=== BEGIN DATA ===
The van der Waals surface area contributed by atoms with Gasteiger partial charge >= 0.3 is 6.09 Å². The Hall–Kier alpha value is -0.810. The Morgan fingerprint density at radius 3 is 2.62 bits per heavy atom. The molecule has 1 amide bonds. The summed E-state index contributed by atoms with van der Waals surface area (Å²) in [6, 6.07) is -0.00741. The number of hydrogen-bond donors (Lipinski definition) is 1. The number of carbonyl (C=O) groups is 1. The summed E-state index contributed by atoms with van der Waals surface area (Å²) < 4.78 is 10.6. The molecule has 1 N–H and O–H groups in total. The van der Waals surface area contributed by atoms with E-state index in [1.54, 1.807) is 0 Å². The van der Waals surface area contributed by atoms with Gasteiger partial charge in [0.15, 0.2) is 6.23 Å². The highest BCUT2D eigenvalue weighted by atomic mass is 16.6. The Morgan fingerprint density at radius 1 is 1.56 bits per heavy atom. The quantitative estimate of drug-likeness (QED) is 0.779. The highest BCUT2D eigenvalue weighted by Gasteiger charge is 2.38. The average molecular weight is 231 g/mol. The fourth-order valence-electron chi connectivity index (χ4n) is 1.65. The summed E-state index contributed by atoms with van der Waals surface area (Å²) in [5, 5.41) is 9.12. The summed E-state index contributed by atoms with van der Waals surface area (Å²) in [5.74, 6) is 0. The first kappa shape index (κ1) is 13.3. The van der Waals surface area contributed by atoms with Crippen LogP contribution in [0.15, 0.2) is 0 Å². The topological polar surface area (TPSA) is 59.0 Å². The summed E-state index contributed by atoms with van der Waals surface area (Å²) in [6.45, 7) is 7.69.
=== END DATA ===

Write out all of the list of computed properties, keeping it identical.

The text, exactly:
The van der Waals surface area contributed by atoms with Gasteiger partial charge >= 0.3 is 6.09 Å². The Hall–Kier alpha value is -0.810. The Morgan fingerprint density at radius 3 is 2.62 bits per heavy atom. The molecule has 1 amide bonds. The summed E-state index contributed by atoms with van der Waals surface area (Å²) in [6, 6.07) is -0.00741. The number of hydrogen-bond donors (Lipinski definition) is 1. The number of carbonyl (C=O) groups is 1. The summed E-state index contributed by atoms with van der Waals surface area (Å²) < 4.78 is 10.6. The molecule has 1 N–H and O–H groups in total. The van der Waals surface area contributed by atoms with E-state index in [1.54, 1.807) is 0 Å². The van der Waals surface area contributed by atoms with Gasteiger partial charge in [0.15, 0.2) is 6.23 Å². The highest BCUT2D eigenvalue weighted by atomic mass is 16.6. The Morgan fingerprint density at radius 1 is 1.56 bits per heavy atom. The quantitative estimate of drug-likeness (QED) is 0.779. The highest BCUT2D eigenvalue weighted by Gasteiger charge is 2.38. The average molecular weight is 231 g/mol. The fourth-order valence-electron chi connectivity index (χ4n) is 1.65. The summed E-state index contributed by atoms with van der Waals surface area (Å²) in [5, 5.41) is 9.12. The summed E-state index contributed by atoms with van der Waals surface area (Å²) in [5.74, 6) is 0. The first kappa shape index (κ1) is 13.3. The van der Waals surface area contributed by atoms with Crippen LogP contribution in [0.15, 0.2) is 0 Å². The topological polar surface area (TPSA) is 59.0 Å². The summed E-state index contributed by atoms with van der Waals surface area (Å²) in [6.45, 7) is 7.69.